For Czechs and Slovaks, the years 1918, 1938, 1948 and 1968 carry deeply mixed memories – an ambivalence reflecting anxieties about the past and the future of the two nations. Historian Jacques Rupnik reads the Czechoslovak ‘eights’ as a seismograph of the European predicament at crucial junctures during the twentieth century.
Freedom of movement was one of the major achievements of the revolutions of 1989, argues Jacques Rupnik. Now, central and eastern European heads of state refuse to grant this freedom to non-Europeans. But how much longer can they expect to maintain their contrary stance?
Evolving or revolving? Central Europe since 1989
Nationalism, anti-liberalism and ultra-conservatism mark the political discourse in Central Europe today. What was once referred to as the ‘kidnapped West’ now seems to imitate its former captor. Jacques Rupnik seeks causes for the decline of the liberal consensus in Central Europe after 1989, following the trajectories of some of its major political thinkers.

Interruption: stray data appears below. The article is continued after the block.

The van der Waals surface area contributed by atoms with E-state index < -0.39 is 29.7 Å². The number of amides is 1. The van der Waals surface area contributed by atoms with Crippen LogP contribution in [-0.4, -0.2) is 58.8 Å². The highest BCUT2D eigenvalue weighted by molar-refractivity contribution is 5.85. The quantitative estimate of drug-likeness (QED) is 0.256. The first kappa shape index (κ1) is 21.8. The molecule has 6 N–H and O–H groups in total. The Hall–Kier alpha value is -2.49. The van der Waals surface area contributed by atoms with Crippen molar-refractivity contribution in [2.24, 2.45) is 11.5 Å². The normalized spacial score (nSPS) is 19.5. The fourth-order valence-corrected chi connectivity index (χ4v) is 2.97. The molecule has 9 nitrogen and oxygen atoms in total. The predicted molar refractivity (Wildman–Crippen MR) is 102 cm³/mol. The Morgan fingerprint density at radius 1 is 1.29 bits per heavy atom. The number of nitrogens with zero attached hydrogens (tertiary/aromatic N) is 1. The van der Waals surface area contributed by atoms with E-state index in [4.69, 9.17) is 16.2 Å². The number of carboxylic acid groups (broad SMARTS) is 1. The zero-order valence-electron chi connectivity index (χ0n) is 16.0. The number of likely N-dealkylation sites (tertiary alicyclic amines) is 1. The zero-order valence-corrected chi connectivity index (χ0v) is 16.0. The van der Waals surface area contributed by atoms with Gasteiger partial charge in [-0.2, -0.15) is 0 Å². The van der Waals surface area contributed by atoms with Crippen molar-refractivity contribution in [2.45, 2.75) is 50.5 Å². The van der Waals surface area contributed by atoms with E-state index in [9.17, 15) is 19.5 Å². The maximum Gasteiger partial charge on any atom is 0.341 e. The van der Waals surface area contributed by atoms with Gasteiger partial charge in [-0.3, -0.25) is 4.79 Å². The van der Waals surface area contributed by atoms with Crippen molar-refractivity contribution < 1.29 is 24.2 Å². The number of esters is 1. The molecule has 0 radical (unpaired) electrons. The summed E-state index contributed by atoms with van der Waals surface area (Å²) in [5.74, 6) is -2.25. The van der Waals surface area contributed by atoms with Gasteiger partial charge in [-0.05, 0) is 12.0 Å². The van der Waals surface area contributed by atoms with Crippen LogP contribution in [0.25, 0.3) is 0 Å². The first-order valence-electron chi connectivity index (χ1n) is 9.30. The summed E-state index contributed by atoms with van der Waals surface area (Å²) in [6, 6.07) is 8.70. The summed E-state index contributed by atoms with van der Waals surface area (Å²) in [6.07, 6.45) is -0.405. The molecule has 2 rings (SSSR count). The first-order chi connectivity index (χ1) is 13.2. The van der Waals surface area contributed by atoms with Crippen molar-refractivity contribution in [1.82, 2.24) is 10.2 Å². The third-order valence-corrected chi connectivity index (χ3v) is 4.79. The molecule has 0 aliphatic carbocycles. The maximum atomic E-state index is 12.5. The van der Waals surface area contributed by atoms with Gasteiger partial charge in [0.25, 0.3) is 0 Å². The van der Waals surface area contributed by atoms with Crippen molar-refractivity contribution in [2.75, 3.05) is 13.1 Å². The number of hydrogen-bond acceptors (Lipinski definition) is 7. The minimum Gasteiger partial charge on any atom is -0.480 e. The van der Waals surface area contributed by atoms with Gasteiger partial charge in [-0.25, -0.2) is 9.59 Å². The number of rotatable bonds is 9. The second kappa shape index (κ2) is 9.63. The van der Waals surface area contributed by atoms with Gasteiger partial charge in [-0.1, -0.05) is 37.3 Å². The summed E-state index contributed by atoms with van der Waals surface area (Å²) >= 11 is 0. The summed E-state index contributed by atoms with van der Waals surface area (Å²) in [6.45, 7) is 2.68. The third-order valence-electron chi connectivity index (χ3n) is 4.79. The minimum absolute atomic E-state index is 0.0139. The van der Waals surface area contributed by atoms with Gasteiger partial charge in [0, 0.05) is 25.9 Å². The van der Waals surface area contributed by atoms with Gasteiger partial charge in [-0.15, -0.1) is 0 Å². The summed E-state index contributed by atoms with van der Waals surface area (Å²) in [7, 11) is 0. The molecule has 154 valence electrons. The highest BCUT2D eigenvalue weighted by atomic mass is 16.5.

The euro crisis: Central European lessons
Central European responses to the euro crisis have been marked by a total absence of regional solidarity, writes Jacques Rupnik. Differing national situations explain varying perceptions of the crisis’ risks and remedies and can be seen in terms of political lessons learned.